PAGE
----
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Base Metals

Nickel remains a hot commodity despite price issue

Nickel saw a price increase as a strike in BHP Billiton’s mine affected the supply.

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Nickel finally caught a break as it capped a huge two-session price gain after 11 months due to pressure on supply. The supply constraint was brought by a strike at one of the world’s largest nickel mines owned by Anglo-Australian firm BHP Billiton Ltd., in Colombia.

Nickel

Nickel chunk. (Photo by Materialscientist via Wikimedia Commons. CC BY-SA 3.0)

According to a report by Bloomberg, the mining site in Colombia stated that it is currently at “less than full capacity,” with the company sending force majeure notices to its customers. As a result, nickel and tin became two of the six main metals on the London Metal Exchange. This puts the spotlight on speculations as to whether China will decide to take action to support its metal industry after huge profits sunk in March.

Michael Turek, head of base metals at BGC Partners Inc., wrote in a statement that the force majeure, a clause included in contracts to remove a company’s liability for natural catastrophes, caused the rallies and strikes. “The complex has been further fueled by the force majeure in nickel. This stoppage has specifically fueled a rally against a background of current supply being constrained,” wrote Turek.

In the past three months, nickel for delivery gained 2.7 per cent at $13,550 per metric ton in the London Metals Exchange. The prices increased 6.7 per cent in two sessions, the metal’s highest. Colombia’s BHP Billiton assured that a resolution is being pursued to fix the labor issues at its Cerro Matoso Mine.

This price hike is indeed a signal that nickel continues to be a hot commodity. Jason Stevenson, a commodities expert, wrote that investors are betting on nickel for resource gains this year. Stevenson stressed the fact that China, the largest importer of many metals, is still “hungry” for high-grade nickel. China needs nickel for both its consumer and investment-driven economies.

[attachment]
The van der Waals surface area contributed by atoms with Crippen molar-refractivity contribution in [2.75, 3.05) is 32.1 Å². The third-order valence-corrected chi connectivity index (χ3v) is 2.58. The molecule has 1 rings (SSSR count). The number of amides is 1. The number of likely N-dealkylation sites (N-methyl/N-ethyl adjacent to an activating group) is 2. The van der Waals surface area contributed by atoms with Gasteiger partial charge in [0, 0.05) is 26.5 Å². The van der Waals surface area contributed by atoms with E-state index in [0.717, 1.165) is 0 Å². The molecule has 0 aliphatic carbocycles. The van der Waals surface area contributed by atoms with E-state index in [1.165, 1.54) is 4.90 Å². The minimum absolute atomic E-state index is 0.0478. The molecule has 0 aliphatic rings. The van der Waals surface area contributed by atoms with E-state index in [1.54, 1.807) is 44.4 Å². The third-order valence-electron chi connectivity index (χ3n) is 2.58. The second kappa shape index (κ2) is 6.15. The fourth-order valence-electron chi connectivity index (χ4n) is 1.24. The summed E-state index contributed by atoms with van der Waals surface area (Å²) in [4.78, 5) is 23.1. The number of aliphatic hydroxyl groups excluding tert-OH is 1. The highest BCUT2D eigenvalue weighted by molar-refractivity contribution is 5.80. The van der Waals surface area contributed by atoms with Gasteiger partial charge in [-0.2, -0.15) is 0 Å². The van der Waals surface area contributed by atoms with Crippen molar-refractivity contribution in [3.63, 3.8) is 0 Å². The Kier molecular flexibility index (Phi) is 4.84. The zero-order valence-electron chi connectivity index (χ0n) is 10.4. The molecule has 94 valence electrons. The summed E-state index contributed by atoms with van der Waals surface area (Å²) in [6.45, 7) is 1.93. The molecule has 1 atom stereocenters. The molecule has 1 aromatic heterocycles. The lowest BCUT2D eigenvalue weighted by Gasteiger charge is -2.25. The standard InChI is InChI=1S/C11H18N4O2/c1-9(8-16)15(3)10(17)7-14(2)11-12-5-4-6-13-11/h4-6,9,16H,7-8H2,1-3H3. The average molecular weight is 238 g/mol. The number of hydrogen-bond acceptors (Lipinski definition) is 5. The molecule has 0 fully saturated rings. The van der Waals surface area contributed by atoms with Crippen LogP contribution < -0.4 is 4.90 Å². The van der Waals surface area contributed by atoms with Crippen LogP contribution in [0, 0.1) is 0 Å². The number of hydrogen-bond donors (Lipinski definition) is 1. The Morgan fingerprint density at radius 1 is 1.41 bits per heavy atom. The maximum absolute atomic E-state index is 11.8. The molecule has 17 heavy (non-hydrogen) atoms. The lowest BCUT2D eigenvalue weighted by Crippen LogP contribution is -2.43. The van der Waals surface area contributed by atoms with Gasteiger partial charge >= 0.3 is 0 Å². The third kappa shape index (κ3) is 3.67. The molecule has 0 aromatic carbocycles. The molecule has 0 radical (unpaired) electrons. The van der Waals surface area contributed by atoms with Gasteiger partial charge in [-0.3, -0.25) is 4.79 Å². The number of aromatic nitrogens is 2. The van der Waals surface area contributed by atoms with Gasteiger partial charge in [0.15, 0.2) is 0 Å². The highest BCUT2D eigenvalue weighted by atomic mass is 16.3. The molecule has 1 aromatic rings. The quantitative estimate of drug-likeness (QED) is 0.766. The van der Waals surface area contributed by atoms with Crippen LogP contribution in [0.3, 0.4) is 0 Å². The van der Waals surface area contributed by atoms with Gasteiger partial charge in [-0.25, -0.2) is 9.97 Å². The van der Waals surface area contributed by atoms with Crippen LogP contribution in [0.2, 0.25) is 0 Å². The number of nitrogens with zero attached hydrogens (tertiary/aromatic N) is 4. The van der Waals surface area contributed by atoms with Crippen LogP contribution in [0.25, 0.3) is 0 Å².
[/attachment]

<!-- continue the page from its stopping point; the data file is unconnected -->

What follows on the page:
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Stevenson also revealed that Chinese stockpiles of nickel decreased to five million tons, which represent 30 percent of the metal’s supply since November 2014. Compared to this time last year, nickel in China was down to 50 percent.

It is important to note that since Indonesia banned all its exports on raw nickel, there are less high-grade nickel ores coming into the market. Philippine exporters are currently filling the Indonesian nickel void, since the country is currently providing China with nickel pig iron, but only for a certain amount of time. Also, the quality of Philippine nickel is significantly lower than Indonesia’s, therefore increasing the cost base for Chinese NPI.

The future of nickel is indeed in high spirits, especially with developing projects that aim to produce millions of tons. In the Amur Oblast region in Far Eastern Russia, Amur Minerals Corporation (OTC:AMMCF) is currently securing its license from Russian Prime Minister Dmitry Medvedev. Once the company gets its exploration license, Amur Minerals will start unearthing 67 million tons of high-grade nickel. When this happens, the gap created by the Indonesian nickel ban will have a solution.

 

Dominique Einhorn is a French-American business man who began his entrepreneurial journey at the age of 19, engaging himself in the import and export of nutritional supplements. He founded the Born2Invest brand under advertising technology firm, M6 Limited, and is involved in its day-to-day operations. Dom pens features on marketing, technology, as well as alternative investments.

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